In the FTC’s TSR [Telemarketing Sales Rule] proceeding, concern was raised, in relevant part, whether immunization reminders, health screening reminders, medical supply renewal requests, and generic drug migration recommendations would constitute inducements to purchase goods or services. In the FCC’s proceeding, one commenter argues that a call “pushing” flu vaccines would be illegal under the TCPA. Without reaching the merits of this argument, the Commission does believe that an exemption for prerecorded health care-related calls to residential lines is warranted when such calls are subject to HIPAA. With respect to the privacy concerns that the TCPA was intended to protect, the Commission believes that prerecorded health care-related calls to residential lines, when subject to HIPAA, do not tread heavily upon the consumer privacy interests because these calls are placed by the consumer’s health care provider to the consumer and concern the consumers’ health. Moreover, the exemption the Commission adopts in document FCC 12-21 does not leave the consumer without protection. The protections provided by HIPAA safeguard privacy concerns. Under the second prong of the TCPA exemption provision, which requires that such calls not include an unsolicited advertisement, the Commission finds the calls at issue here are intended to communicate health care-related information rather than to offer property, goods, or services and conclude that such calls are not unsolicited advertisements. Therefore, such calls would satisfy the TCPA standard for an exemption as provided in the Act and the FCC’s implementing rules.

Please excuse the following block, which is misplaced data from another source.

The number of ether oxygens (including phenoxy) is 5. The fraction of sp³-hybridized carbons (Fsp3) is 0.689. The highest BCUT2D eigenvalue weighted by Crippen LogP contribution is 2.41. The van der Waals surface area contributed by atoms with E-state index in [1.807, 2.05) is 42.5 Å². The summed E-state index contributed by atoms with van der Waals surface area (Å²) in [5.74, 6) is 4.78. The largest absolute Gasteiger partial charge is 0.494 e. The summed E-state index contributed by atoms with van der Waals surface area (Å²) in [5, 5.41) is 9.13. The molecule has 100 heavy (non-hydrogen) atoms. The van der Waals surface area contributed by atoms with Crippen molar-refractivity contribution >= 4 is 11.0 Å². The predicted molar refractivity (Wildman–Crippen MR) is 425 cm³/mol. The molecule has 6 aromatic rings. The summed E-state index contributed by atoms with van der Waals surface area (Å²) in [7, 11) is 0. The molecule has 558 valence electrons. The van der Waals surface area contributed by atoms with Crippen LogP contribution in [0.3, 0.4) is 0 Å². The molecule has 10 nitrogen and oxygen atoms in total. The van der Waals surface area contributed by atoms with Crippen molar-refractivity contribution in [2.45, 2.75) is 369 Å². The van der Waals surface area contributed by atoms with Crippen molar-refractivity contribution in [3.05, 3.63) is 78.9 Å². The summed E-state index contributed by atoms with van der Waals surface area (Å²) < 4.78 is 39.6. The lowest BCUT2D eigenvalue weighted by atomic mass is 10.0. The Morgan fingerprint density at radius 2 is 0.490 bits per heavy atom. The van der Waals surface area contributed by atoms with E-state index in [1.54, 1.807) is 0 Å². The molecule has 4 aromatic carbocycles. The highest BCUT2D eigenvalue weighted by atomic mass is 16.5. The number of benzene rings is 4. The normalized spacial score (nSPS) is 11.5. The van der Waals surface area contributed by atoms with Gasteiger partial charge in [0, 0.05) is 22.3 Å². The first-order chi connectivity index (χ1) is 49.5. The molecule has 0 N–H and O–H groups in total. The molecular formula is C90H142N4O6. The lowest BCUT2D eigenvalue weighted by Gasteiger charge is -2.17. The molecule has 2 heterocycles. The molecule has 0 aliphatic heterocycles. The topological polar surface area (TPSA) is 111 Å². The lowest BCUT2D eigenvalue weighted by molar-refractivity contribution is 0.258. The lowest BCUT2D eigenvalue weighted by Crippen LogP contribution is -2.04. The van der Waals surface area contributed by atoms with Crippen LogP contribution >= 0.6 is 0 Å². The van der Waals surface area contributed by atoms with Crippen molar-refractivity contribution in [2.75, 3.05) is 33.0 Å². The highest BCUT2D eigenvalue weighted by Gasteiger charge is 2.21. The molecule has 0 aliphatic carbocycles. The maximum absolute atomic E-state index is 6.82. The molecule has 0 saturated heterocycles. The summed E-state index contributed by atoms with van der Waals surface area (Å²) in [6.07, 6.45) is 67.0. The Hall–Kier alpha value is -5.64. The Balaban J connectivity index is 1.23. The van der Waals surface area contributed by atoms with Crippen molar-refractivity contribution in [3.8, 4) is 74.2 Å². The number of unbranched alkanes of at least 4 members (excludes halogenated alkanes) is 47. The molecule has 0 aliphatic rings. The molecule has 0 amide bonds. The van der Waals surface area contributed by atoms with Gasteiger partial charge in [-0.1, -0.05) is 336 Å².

77 Fed. Reg. at 34,241, cols. 1-2 (emphasis added).
This preamble explanation of the exemption for HIPAA-covered calls arises in the context of a discussion of the residential lines part of the rule, not cell phones. However, as discussed above, the part of the rule regarding residential lines and the part of the rule regarding cell phones and text messages both contain an identical HIPAA exemption. As the final rule in 47 C.F.R. § 64.1200 uses the identical language to exempt HIPAA covered messages from both cell phone calls and residential calls, it is our view that it is reasonable to extend the preamble language to both types of calls as well.
In sum, absent any FCC pronouncements indicating otherwise, it appears that the FCC rule does not apply to health care messages that are regulated under HIPAA. For phone communications, the HIPAA requirements apply. This means that a message, such as a refill reminder, must comply with HIPAA and that the FCC TCPA rule would not apply to the communication.